John L. v. Kijakazi

Filing 18

MEMORANDUM AND ORDER finding as moot 13 Motion to Reverse, Modify or Remand Decision of the Commissioner; granting 14 Motion to Reverse, Modify or Remand Decision of the Commissioner; denying 17 Motion to Affirm the Decision of the Commissioner. So Ordered by Magistrate Judge Patricia A. Sullivan on 7/9/2024. (Saucier, Martha) Modified on 7/8/2024 (Saucier, Martha). Added docket text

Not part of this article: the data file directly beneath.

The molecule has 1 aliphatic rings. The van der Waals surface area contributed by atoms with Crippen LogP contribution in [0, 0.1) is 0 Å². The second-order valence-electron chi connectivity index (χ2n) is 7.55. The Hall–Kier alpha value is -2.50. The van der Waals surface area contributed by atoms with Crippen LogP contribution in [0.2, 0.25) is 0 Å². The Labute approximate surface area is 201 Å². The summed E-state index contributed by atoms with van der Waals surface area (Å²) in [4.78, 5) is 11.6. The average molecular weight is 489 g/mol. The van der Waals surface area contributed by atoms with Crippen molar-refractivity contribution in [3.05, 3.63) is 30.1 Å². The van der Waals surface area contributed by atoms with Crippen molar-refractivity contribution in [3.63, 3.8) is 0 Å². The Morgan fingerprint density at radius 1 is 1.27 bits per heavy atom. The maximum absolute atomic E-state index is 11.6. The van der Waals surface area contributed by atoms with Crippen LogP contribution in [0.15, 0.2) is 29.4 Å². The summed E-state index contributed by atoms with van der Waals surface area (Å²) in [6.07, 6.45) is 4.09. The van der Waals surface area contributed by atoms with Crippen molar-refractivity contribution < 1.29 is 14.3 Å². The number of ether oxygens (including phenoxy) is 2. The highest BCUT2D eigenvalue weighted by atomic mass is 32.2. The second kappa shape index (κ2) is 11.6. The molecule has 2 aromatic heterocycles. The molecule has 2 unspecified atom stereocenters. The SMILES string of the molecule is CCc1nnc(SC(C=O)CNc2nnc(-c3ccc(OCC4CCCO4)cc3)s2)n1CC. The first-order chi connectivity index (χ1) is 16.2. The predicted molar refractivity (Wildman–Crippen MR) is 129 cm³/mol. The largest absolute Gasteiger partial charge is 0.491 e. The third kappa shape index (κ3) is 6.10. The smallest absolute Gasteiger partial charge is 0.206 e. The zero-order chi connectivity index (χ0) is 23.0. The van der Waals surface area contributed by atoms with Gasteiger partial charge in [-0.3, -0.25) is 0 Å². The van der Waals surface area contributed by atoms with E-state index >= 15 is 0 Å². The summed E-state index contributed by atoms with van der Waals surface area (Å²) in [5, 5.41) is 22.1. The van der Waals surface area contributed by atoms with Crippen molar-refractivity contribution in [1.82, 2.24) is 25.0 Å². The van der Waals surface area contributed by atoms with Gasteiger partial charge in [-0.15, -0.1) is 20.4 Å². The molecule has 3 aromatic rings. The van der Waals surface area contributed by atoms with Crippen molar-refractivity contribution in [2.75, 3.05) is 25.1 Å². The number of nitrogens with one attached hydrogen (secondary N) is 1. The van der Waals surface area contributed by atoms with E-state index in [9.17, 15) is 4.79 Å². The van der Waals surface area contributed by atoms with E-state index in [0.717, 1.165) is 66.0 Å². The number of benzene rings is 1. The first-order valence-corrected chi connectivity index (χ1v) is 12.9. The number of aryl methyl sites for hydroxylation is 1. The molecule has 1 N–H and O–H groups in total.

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UNITED STATES DISTRICT COURT FOR THE DISTRICT OF RHODE ISLAND JOHN L., Plaintiff, v. MARTIN O’MALLEY, COMMISSIONER, SOCIAL SECURITY ADMINSTRATION, Defendant. : : : : : : : : : C.A. No. 23-154-PAS MEMORANDUM AND ORDER PATRICIA A. SULLIVAN, United States Magistrate Judge. Until he was seriously injured in a motor vehicle accident on December 24, 2018, Plaintiff John L., a “younger individual,” worked as a truck driver for many years; since the accident, he has not worked apart from one brief failed attempt in 2021.1 Tr. 21, 331. On March 10, 2020, Plaintiff applied for Disability Insurance Benefits (“DIB”) under the Social Security Act. Tr. 17. He alleged disability based on left rotator cuff tear, back pain, bone spurs in both feet, arthritis in both hands, anxiety, depression and attention deficit hyperactivity disorder (“ADHD”).2 An administrative law judge (“ALJ”) agreed that Plaintiff became disabled due to the serious injury to his left shoulder caused by the motor vehicle accident, which he found to be of sufficient duration and severity as to meet a Listing. Tr. 23. Plaintiff was awarded benefits. 1 In March 2021, Tr. 253, Plaintiff worked for one day as a truck driver and resigned because he found he could not turn his neck to the left to see the mirrors, did not feel safe and had anxiety (“freaked out”) on highways and bridges. Tr. 76. 2 The medical record reflects other impairments (including asthma, opioid addiction in remission with ongoing medical treatment, low testosterone and tachycardia). Plaintiff’s arguments do not focus on these conditions. Therefore, they will not be discussed further. However, on July 15, 2020, a year following surgery that was performed six months after the accident, Plaintiff’s treating orthopedist, Dr. Andrew Green, opined that Plaintiff could return to work without restrictions. Tr. 29, 866. In partial reliance on Dr. Green, as well as the other evidence of record, the ALJ found that, beginning on July 16, 2020, Plaintiff’s left shoulder had medically improved so that it no longer met the criteria for a Listing although Plaintiff remained limited in that he could work only up to the light exertional level with additional limits due to the injury to his left shoulder (and its impact on his left arm and hand), as well as due to social anxiety. Tr. 29. A vocational expert noted that the limitation on left side reaching and handling “eliminates a lot” and that, combined with the social limitation, it “severely erode[s]” the work available at the sedentary and the light exertional levels; however, she testified to work that she opined Plaintiff could still perform. Tr. 95-97. The ALJ found that Plaintiff was no longer disabled beginning on July 16, 2020. Tr. 35-36. Now before the Court is Plaintiff’s motion for reversal of the decision of the Commissioner of Social Security (the “Commissioner”) that he has not been disabled since July 15, 2020. ECF No. 14. Plaintiff contends that the ALJ erred in formulating an RFC3 based on the opinions on non-examining expert physicians and psychologists who were not aware of the material worsening of some of Plaintiff’s existing impairments (lumbar spine and right shoulder pain4), and the diagnosis of new impairments (knee and hand pain, including carpal tunnel syndrome), including the need for multiple injections to treat pain, as well as in failing appropriately to consider all of Plaintiff’s limitations, particularly those caused by his 3 RFC refers to “residual functional capacity.” It is “the most you can still do despite your limitations,” taking into account “[y]our impairment(s), and any related symptoms, such as pain, [that] may cause physical and mental limitations that affect what you can do in a work setting.” 20 C.F.R. § 404.1545(a)(1). 4 For the reader’s benefit, the Court notes that this is the opposite shoulder from the one damaged in the December 24, 2018, motor vehicle accident. 2 longstanding mental health diagnoses of ADHD, depression and anxiety.5 ECF No. 14 at 18-22. The Commissioner’s countermotion asserts that the ALJ’s decision is consistent with applicable law and sufficiently supported by the evidence. ECF No. 17. The matter is before me on consent of the parties pursuant to 28 U.S.C. § 636(c). I. Background The medical evidence begins in mid-2018, when Plaintiff was forty-three and, for many years, had been working full time as a delivery truck driver at the heavy exertional level. These early records reflect that his primary care team for this period, led by Dr. Gilbert Teixeira, was treating him for various impairments, including right shoulder pain, back pain that had previously been diagnosed as lumbar stenosis and mental health conditions (ADHD, anxiety and depression) that were treated with medication. Tr. 614-18; see, e.g., Tr. 617 (diagnosis “acute pain of right shoulder,” with recommendation of lifting no more than ten pounds). Noted medical history included “chronic back pain,” anxiety and “panic.” Tr. 424. At the end of 2018, Plaintiff was in a serious roll-over motor vehicle accident that injured his left shoulder, an injury that was slow to heal and required surgery that was performed six months after the accident, preceded and followed by physical therapy. Tr. 416-613, 863-84. Following a lengthy period of recovery, on July 15, 2020, the treating orthopedist, Dr. Green, opined that it was “safe for [Plaintiff] to return to work without restrictions” and discharged him from ongoing care. Tr. 866. During the period of recovery from the motor vehicle accident (from December 24, 2018, until July 15, 2020), the record contains few references to treatment of the impairments that were being treated prior to the accident, including lumbar spine and right 5 The Commissioner argues that Plaintiff did not sufficiently develop his challenge to the ALJ’s alleged failure to acknowledge the mental health limitations caused by ADHD, anxiety and depression. ECF No. 17 at 2 n.1. I do not agree. Plaintiff’s brief is clear that the ALJ’s mental health determination is in issue and points to specific evidence that he contends the ALJ failed properly to consider. 3 shoulder pain, ADHD, depression and anxiety, although medication to treat the mental health impairments continued to be prescribed by Dr. Teixeira. E.g., Tr. 624, 626, 629. After that period to the end of 2020, Plaintiff continued to treat with Dr. Teixeira, with appointments in July, September and December 2020; these were telephonic visits in the early phase of the Covid pandemic during which prescriptions were renewed, including for ADHD, anxiety and depression. Tr. 744-816. These records reflect ongoing left shoulder pain but do not reflect complaints of knee, foot or right shoulder pain. And from the end of 2020 through May 2021, the record reflects no medical treatment at all. See Tr. 816-17. During this apparent gap in intensive treatment,6 Plaintiff continued to prosecute his DIB application, which had been filed on March 10, 2020. Based on Plaintiff’s physical allegations, in August 2020 (soon after Dr. Green cleared him to return to work), the Social Security Administration (“SSA”) procured x-rays of Plaintiff’s hands, feet and lumbar spine; all were interpreted as normal. Tr. 661, 668. In September 2020, Plaintiff was examined by an SSA consulting physician Dr. Paul Dionisopoulis, who considered Plaintiff’s claims of low back pain, foot pain from bone spurs, arthritis in both hands, ADHD, anxiety and depression. Tr. 666. His examination confirmed pain/tenderness and decreased range of motion in the left shoulder and lumbar spine and pain in the feet and hands, with normal gait except for heel-to-toe difficulties. Tr. 668-69. This record was reviewed by an SSA expert, Dr. Donn Quinn, who opined on September 11, 2020, that, throughout the period under review (that is, both before and after July 15, 2020), Plaintiff could lift, sit, stand and walk at the light exertional level with no postural or manipulative limits, except for only occasional crawling and rope/ladder climbing and limited 6 Plaintiff’s failed work attempt was during this “gap,” in March 2021. See n.1 supra. 4 reaching and handling with the left arm. Tr. 105-06. Dr. Quinn’s opinion highlights the normal x-rays taken in August 2020 and Plaintiff’s normal gait. Tr. 106. At reconsideration, signed on February 2, 2021, Dr. Mitchell Pressman concurred in Dr. Quinn’s opinion. Tr. 112. Plaintiff’s mental impairments were also considered in connection with his DIB application, beginning with a consulting examination performed by an SSA expert psychologist, Dr. Alexander Turchetta, on October 17, 2020. Tr. 671. Dr. Turchetta observed anxiety, rocking and leg-bouncing, sub-normal coordination and fine motor skills, and difficulty walking, Tr. 673; he found that Plaintiff experiences significant physical and “moderate emotional discomfort,” id., with moderate anxiety and depression, which he opined would adversely impact Plaintiff’s ability to follow complex instructions, sustain attention, concentrate and focus and perform tasks, including moderate limitations in the ability to respond to normal work pressures, as well as to respond socially to supervisors and co-workers. Tr. 674. Dr. Turchetta concluded that Plaintiff’s prognosis was poor. Id. At the initial phase, this record was reviewed by SSA expert psychologist, Dr. Jeffrey Hughes, who disagreed with Dr. Turchetta’s finding that Plaintiff could not perform complex tasks and sustain workplace concentration and persistence; Dr. Hughes found only social limits. Tr. 106. At the reconsideration phase, SSA expert psychologist Dr. Albert Hamel signed an opinion on February 2, 2021, that relied on the lack of specialized psychological treatment and concurred with Dr. Hughes. Tr. 113. Beginning four months after the final SSA review was concluded, in June 2021, Plaintiff resumed treatment for an array of physical concerns, including both the low back and right shoulder pain that had been treated before the motor vehicle accident, as well as conditions that appear for the first time in this record (bone spurs and other conditions of the feet, hand pain and knee pain). First, on June 7, 2021, Plaintiff initiated treatment with orthopedist Dr. William 5 Brennan for worsening mid and low back pain; with observations of antalgic gait, positive straight leg raise and an MRI reflecting disc issues with radiculopathy; Dr. Brennan sent Plaintiff to physical therapy and administered epidural injections. E.g., Tr. 886-87, 821-22, 906, 918. The physical therapy notes reflect the opinion that Plaintiff’s lumbar spine “has significantly decreased his ability to work and function.” Tr. 890. Second, also in June 2021, Plaintiff had two appointments at Foot & Ankle Institute, for acute pain from a stress fracture, as well as for “chronic bilateral foot pain.” Tr. 817-18. This resulted in diagnoses of a bone spur, bilateral ankle tenosynovitis and plantar fasciitis with injections as a possible treatment. Tr. 818. Third, in August 2021, Plaintiff complained to Dr. Brennan of right knee pain. Tr. 901. Based on an MRI, Dr. Brennan diagnosed osteoarthritis and began treating with injections, which continued into 2022. E.g., Tr. 907-11, 916, 974-75, 982-83. In 2022, Dr. Brennan’s group began treating Plaintiff’s pain in both shoulders, with a small tear diagnosed in the left by MRI and findings regarding the right by x-ray and MRI; an injection was administered and physical therapy for the right shoulder was prescribed as treatment. Tr. 976-81, 984-85, 1007-08, 1039. Finally, in April 2022, Plaintiff was seen by Dr. Scott Allen for hand pain; bilateral carpal tunnel syndrome was diagnosed and a wrist injections were administered. Tr. 1035-37. None of these records were seen by the SSA physicians. Months after the SSA file review was concluded, in August 2021, Plaintiff initiated specialized mental health treatment (for the first time in this record) at Fellowship Health Resources (“FHR”). Tr. 926. On various mental status examinations, he was clinically observed inter alia to be fidgety, hyper/hyperactive, having pressured speech, restless and unable to sit still. Tr. 929-30, 949-50, 954, 958. Consistent with the treating records, Plaintiff was diagnosed with ADHD and depression; he was treated with medication and counseling under the 6 supervision of FHR clinical director Heather Hilton, LMHC, MA, CAGS, QMHP, CCSP, SEP. Tr. 926, 949. None of these records were seen by the SSA psychologists. Finally, during the post-file-review period, several of Plaintiff’s treating providers prepared and signed opinions regarding his ability to work. First, in December 2021, a provider (the signature is not legible) at Dr. Brennan’s practice vaguely opined that Plaintiff “[c]annot work for any period of time without pain.” Tr. 825. Also in December 2021, Dr. Teixeira opined with far more specificity that Plaintiff’s “multiple health issues and mental impairments . . . make[] it impossible to contribute in the workforce [and] [t]hese conditions restrict him from sitting, standing and walk[ing] for any extended amount of time . . . [and] also extends to his ability to lift, squat; climb and kneel.” Tr. 826. Four days before the ALJ’s hearing, Dr. Teixeira signed a second opinion; this time, he used an RFC form and opined that Plaintiff can sit/stand for no more than one hour, can never walk, cannot lift more than ten pounds and cannot use either arm for repetitive actions, as well as that he has significant postural limits. Tr. 17, 1001. Third, also in April 2022, the supervisor of Plaintiff’s mental health treating team at FHR, Ms. Hilton, signed an opinion concluding that Plaintiff has moderately severe limits not just in the ability to relate to others, but also in his ability to understand instructions and to perform repetitive or varied tasks, as well as that his mental health symptoms will cause him to experience frequent interruptions (three to four per day) and work absences (more than three per month). Tr. 1003-05. II. Standard of Review As long as the correct legal standard is applied, “[t]he findings of the Commissioner of Social Security as to any fact, if supported by substantial evidence, shall be conclusive.” 42 U.S.C. §§ 405(g), 1383(c)(3); see Purdy v. Berryhill, 887 F.3d 7, 13 (1st Cir. 2018). 7 “[W]hatever the meaning of ‘substantial’ in other contexts, the threshold for such evidentiary sufficiency is not high.” Biestek v. Berryhill, 587 U.S. 97, 103 (2019). Substantial evidence “means – and means only – ‘such relevant evidence as a reasonable mind might accept as adequate to support a conclusion.’” Id. (quoting Consolidated Edison Co. v. NLRB, 305 U.S. 197, 229 (1938)). Though the difference is quite subtle, this standard is “somewhat less strict” than the “clearly erroneous” standard that appellate courts use to review district court factfinding. Dickinson v. Zurko, 527 U.S. 150, 153, 162-63 (1999) (cited with approval in Biestek, 587 U.S. at 103). Thus, substantial evidence is more than a scintilla – it must do more than merely create a suspicion of the existence of a fact and must include such relevant evidence as a reasonable person would accept as adequate to support the conclusion. Irlanda Ortiz v. Sec’y of Health & Hum. Servs., 955 F.2d 765, 769 (1st Cir. 1991) (per curiam). Once the Court concludes that the decision is supported by substantial evidence, the Commissioner must be affirmed, even if the Court would have reached a contrary result as finder of fact. Rodriguez Pagan v. Sec’y of Health & Hum. Servs., 819 F.2d 1, 3 (1st Cir. 1987); Lizotte v. Sec’y of Health & Hum. Servs., 654 F.2d 127, 128 (1st Cir. 1981). The determination of substantiality is based upon an evaluation of the record as a whole. Frustaglia v. Sec’y of Health & Hum. Servs., 829 F.2d 192, 195 (1st Cir. 1987); Brown v. Apfel, 71 F. Supp. 2d 28, 30 (D.R.I. 1999); see Parker v. Bowen, 793 F.2d 1177, 1180 (11th Cir. 1986) (per curiam) (court must consider evidence detracting from evidence on which Commissioner relied). The Court’s role in reviewing the Commissioner’s decision is limited. Brown, 71 F. Supp. 2d at 30. The Court does not reinterpret or reweigh the evidence or otherwise substitute its own judgment for that of the Commissioner. Thomas P. v. Kijakazi, C.A. No. 21-00020-WES, 2022 WL 92651, at *8 (D.R.I. Jan. 10, 2022), adopted by text order (D.R.I. Mar. 31, 2022). 8 III. Disability Determination The law defines disability as the inability to do any substantial gainful activity by reason of any medically determinable physical or mental impairment which can be expected to result in death or which has lasted or can be expected to last for a continuous period of not less than twelve months. 42 U.S.C. § 416(i); 20 C.F.R. § 404.1505(a). The impairment must be severe, making the claimant unable to do previous work, or any other substantial gainful activity which exists in the national economy. 42 U.S.C. § 423(d)(2); 20 C.F.R. §§ 404.1505-511. A. The Five-Step Evaluation and Medical Improvement Standard The ALJ must follow five steps in evaluating a claim of disability. See 20 C.F.R. § 404.1520(a). First, if a claimant is working at a substantial gainful activity, the claimant is not disabled. Id. § 404.1520(a)(4)(i). Second, if a claimant does not have any impairment or combination of impairments that significantly limit physical or mental ability to do basic work activities, then the claimant does not have a severe impairment and is not disabled. Id. § 404.1520(a)(4)(ii). Third, if a claimant’s impairments meet or equal an impairment listed in 20 C.F.R. Part 404, Appendix 1, the claimant is disabled. Id. § 404.1520(a)(4)(iii). Fourth, if a claimant’s impairments do not prevent doing past relevant work, the claimant is not disabled. Id. § 404.1520(a)(4)(iv). Fifth, if a claimant’s impairments (considering RFC, age, education and past work) prevent doing other work that exists in the local or national economy, a finding of disabled is warranted. Id. § 404.1520(a)(4)(v). Significantly, the claimant bears the burden of proof at Steps One through Four, but the Commissioner bears the burden at Step Five. Sacilowski v. Saul, 959 F.3d 431, 434 (1st Cir. 2020); Wells v. Barnhart, 267 F. Supp. 2d 138, 144 (D. Mass. 2003) (five step process applies to DIB claims). 9 If the claimant is found disabled, the ALJ must also determine if the disability continues through the date of the decision or whether there has been medical improvement, defined as “any decrease in the medical severity of [claimant’s] impairment(s) present at the time of the most recent favorable medical decision.” 20 C.F.R. § 404.1594(b)(1). When medical improvement is found, the Commissioner must then determine whether the improvement has positively affected the claimant’s ability to do work based on an eight-step evaluation process laid out in the regulations. Corrigan v. Barnhart, 352 F. Supp. 2d 32, 43 & n.2 (D. Mass. 2004) (citing 20 C.F.R. § 404.1594(f)); see generally Elie v. Saul, 474 F. Supp. 3d 367, 369-70 (D. Mass. 2020). First, if the claimant is engaged in substantial gainful activity, disability ends. 20 C.F.R. § 404.1594(f)(1). Second, if the claimant has an impairment or combination of impairments that meets or equals the severity of a Listing, disability continues. Id. § 404.1594(f)(2). Third, the ALJ must determine whether there has been medical improvement; if yes, the ALJ proceeds to step four; otherwise, to step five. Id. § 404.1594(f)(3). Fourth, the ALJ must determine whether the medical improvement relates to the claimant’s ability to work; if yes, the ALJ proceeds to step six; otherwise, to step five. Id. § 404.1594(f)(4). Fifth, the ALJ must determine if an exception applies that could mandate continuance or termination of benefits. Id. § 404.1594(f)(5). Sixth, the ALJ must determine whether the claimant’s impairments (in combination) are severe, meaning do they “significantly limit [claimant’s] physical or mental abilities to do basic work activities”; if they are not, disability ends. Id. § 404.1594(f)(6). If they are, the ALJ will determine the claimant’s RFC. Id. § 404.1594(f)(6). Seventh, the ALJ must determine, considering the claimant’s RFC, whether he can return to past relevant work; disability stops for someone who can. Id. § 404.1594(f)(7). Eighth, the ALJ must determine 10 whether, considering the RFC, the claimant can do other work; if he can, disability ends. Id. § 404.1594(f)(8). IV. Analysis To conclude that Plaintiff was disabled due to Listing-severity injuries sustained in the motor vehicle accident for the period that is not now in issue – from December 24, 2018, until July 15, 2020 – the ALJ rejected as unpersuasive the prior administrative findings of the SSA non-examining physicians (Drs. Quinn and Pressman), who had found Plaintiff capable of light work at all relevant times. Tr. 25. Otherwise, he found that all of Plaintiff’s other impairments for the period from December 24, 2018, until July 15, 2020, were non-severe. To reach this conclusion for mental health, the ALJ considered the findings of SSA non-examining psychologists (Drs. Hughes and Hamel) as persuasive but (somewhat illogically)7 rejected Ms. Hilton’s opinion as unpersuasive and Dr. Turchetta’s report as only partially persuasive. Tr. 2425. To find Plaintiff’s low back pain, foot pain (including bone spurs), right knee pain, right shoulder pain and hand pain (including carpal tunnel syndrome) to be non-severe during this period, the ALJ rejected the remaining opinion evidence, including both of Dr. Teixeira’s opinions and the opinion from Dr. Brennan’s practice,8 and declined to articulate the persuasiveness (or not) of Dr. Dionisopoulis’ consulting examination report. Tr. 26. For the period now in issue beginning on July 16, 2020, the ALJ found that Plaintiff’s left shoulder was no longer impaired at a Listing level of severity, but that it was still a severe impairment that impacted Plaintiff’s ability to push/pull, frequently lift more than twenty pounds, 7 This finding is illogical because Plaintiff did not see any of Ms. Hilton’s treating team until after this period ended. That is, the end of the closed period of disability (as found by the ALJ) is July 15, 2020, and Plaintiff’s first FHR appointment with the treatment team supervised by Ms. Hilton was in August 2021. 8 This determination suffers from the same defect flagged in note 7, supra: treatment with providers at Dr. Brennan’s practice did not begin until June 2021; therefore, it is illogical to find it unpersuasive as applicable to a period to which it could not pertain. 11 operate hand controls, and handle and reach with the left arm/hand. Tr. 29. The ALJ also found that Plaintiff suffers from severe mental health impairments, but that social anxiety is the only one that limits his ability to work (because it impacts his ability to interact with coworkers, supervisors and the public). Tr. 29. Plaintiff does not dispute either this left-shoulder finding or this social anxiety finding. Otherwise, however, the ALJ found that, after July 15, 2020, Plaintiff did not develop any new impairments and that all physical impairments other than the left shoulder continued to be non-severe and all mental limits on understanding, concentrating and adapting continued to be mild. Tr. 26-29. Plaintiff contends that these findings are tainted by error because the ALJ relied exclusively on the non-examining experts who were not privy to a material portion of the medical file. For physical impairments in the post-July 15, 2020, period, the ALJ implausibly found that the same non-examining physician opinions that he had previously determined were “unpersuasive” had morphed to become “mostly persuasive.” Tr. 33. Despite their erroneous findings for the period prior to July 15, 2020, and the reality that, for the post-July 15, 2020, period, they were completely unaware of the resumption of intensive treatment (including many injections) after the treating gap, the ALJ relied on them to formulate the physical RFC. Further, although the ALJ acknowledged the substantive development of the record of Plaintiff’s physical impairments after the final SSA non-examining file review in February 2021, without guidance from any medical expert, he found that this evidence “is not supportive of greater functional limitations than assessed herein because as discussed, the claimant continued to present as alert, fully oriented, and in no acute distress . . . [with] no evidence of neurological or motor deficits despite intermittent references to a mildly antalgic gait.” Id. In light of his reliance on the nonexamining physicians, the ALJ rejected as unpersuasive the opinions of the medical professional 12 who had actual contact with Plaintiff – his longtime primary care physician, Dr. Teixeira. Tr. 34.9 The ALJ’s approach to Plaintiff’s mental impairments for the post-July 15, 2020, period is similar. That is, he relied exclusively on the non-examining psychologists and rejected any but social limitations. To reach this conclusion, he found that Plaintiff’s post-file-review specialized mental health treatment at FHR was so “similar” to what was seen by the nonexamining psychologists that it is “not supportive of greater functional limitations.” Tr. 31. As a result of this approach, the ALJ essentially ignored FHR’s clinical observations of hyperactivity and restlessness and rejected the opinions in the report of Dr. Turchetta, the mental health expert who (unlike the non-examining psychologists) had contact with Plaintiff, observed his ability to understand and sustain concentration/attention and found moderate impairment. Tr. 32. And in light of his reliance on the non-examining psychologists, the ALJ rejected as unpersuasive the opinion of the mental health professional who had actual contact with Plaintiff – Ms. Hilton. Tr. 33. The Court finds that this case is controlled by the well-settled principle that remand for further proceedings is required if the ALJ’s decision is based on the administrative medical/psychological findings of “state-agency [experts who] were not privy to parts of [plaintiff’s] . . . record [which] detracts from the weight that can be afforded their opinions.” Andrea T. v. Saul, C.A. No. 19-505WES, 2020 WL 2115898, at *5 (D.R.I. May 4, 2020) (second and third alterations in original), adopted by text order (D.R.I. June 5, 2020). When sources opine based on review of a materially incomplete record, it is error for the ALJ to rely on them. 9 The ALJ also did not adopt limitations based on the opinions from the other providers who actually examined Plaintiff – these are the unknown signer of the opinion from Dr. Brennan’s practice and the report of Dr. Dionisopoulis. Tr. 34. 13 Ogannes B. v. Kijakazi, C.A. No. 22-325WES, 2023 WL 5561108, at *11 (D.R.I. Aug. 29, 2023), adopted by text order (D.R.I. Sept. 13, 2023). Put differently, such findings are not substantial evidence. Tegan S. v. Saul, 546 F. Supp. 3d 162, 171-72 (D.R.I. 2021) (prior administrative medical findings do not amount to substantial evidence because non-examining experts lacked access to material records). In this case, the expert physicians were not privy to medical evidence that plainly detracts from the weight that can be afforded to their concededly flawed10 opinions. See Virgen C. v. Berryhill, C.A. No. 16-480 WES, 2018 WL 4693954, at *2-3 (D.R.I. Sept. 30, 2018). For example, they were completely unaware of Dr. Brennan’s diagnosis of disc issues with radiculopathy and treatment related to lumbar spine pain, including epidural injections; of the diagnosis of bone spurs affecting both feet with possible need for treatment by injection; of the significant findings affecting the right shoulder and arm with treatment by injection; of the confirmation of ongoing hand pain through the diagnosis of carpal tunnel syndrome, treated by injection; and of knee pain treated by injections. See id. at *3 (remand required because records reflecting treatment by injection was missing from file delivered to testifying medical expert). Further, their findings appear to be largely based on the normal x-rays done by SSA in August 2020, which are directly contradicted by the subsequent diagnostic testing that the nonexamining physicians did not see. E.g., compare Tr. 106 (November 2020 DDE noting August 2020 x-rays, including “bilateral feet,” “were all normal”), with Tr. 817 (x-rays reviewed by treating provider in June 2021 reflects bone spur and osteoarthritis). With a job base already severely eroded because of Plaintiff’s limits on left-side reaching and handling, which the ALJ accepted, the Court finds that remand is required for consideration of these significant medical 10 That is, the ALJ himself found them to be unpersuasive as applied to the period following the motor vehicle accident until July 15, 2020. Tr. 25. 14 records that the non-examining physicians did not see and reconsideration of the opinion evidence that the ALJ rejected in reliance on the non-examining physicians. See Virgen C., 2018 WL 4693954, at *2-3. The ALJ’s reliance on the non-examining psychologists is tainted by error for the same reason. They expressly relied on Plaintiff’s lack of specialized treatment. Tr. 111 (“There continue to not be any psych TS records”). Their finding that Plaintiff has no sustained understanding or concentration/persistence limitations is unquestionably rendered “less persuasive,” Tegan S., 546 F. Supp. 3d at 169, by the reality that Plaintiff began specialized mental health treatment after they completed their review, as well as by the records they did not see, which reflect not only the ongoing diagnosis and treatment of ADHD, PTSD, depression and anxiety, but also include repeated clinical observations of “fidgety,” “hyperactive,” “restless,” “unfocused,” and “can’t sit still.” Tr. 924-58. Collectively, this evidence plainly “detracts from the weight that can be afforded to their findings”; therefore, their findings do not amount to substantial evidence. Virgen C., 2018 WL 4693954, at *3. Therefore, also erroneous is the ALJ’s reliance on these non-examining findings to reject Ms. Hilton’s opinion, which appears to be consistent with the FHR notes. Accordingly, Court finds that remand is required for consideration of these significant mental health records that the non-examining psychologists did not see and for reconsideration of the Hilton opinion that the ALJ rejected in reliance on the nonexamining psychologists. V. Conclusion Based on the foregoing analysis, Plaintiff’s Motion to Reverse the Decision of the Commissioner (ECF No. 14) is GRANTED and Defendant’s Motion to Affirm the 15 Commissioner’s Decision (ECF No. 17) is DENIED.11 This matter is remanded for further administrative proceedings consistent with this decision. /s/ Patricia A. Sullivan PATRICIA A. SULLIVAN United States Magistrate Judge July 8, 2024 11 Plaintiff’s First Motion to Reverse the Decision of the Commissioner, ECF No. 13, apparently filed without the supporting memorandum, is denied as moot. 16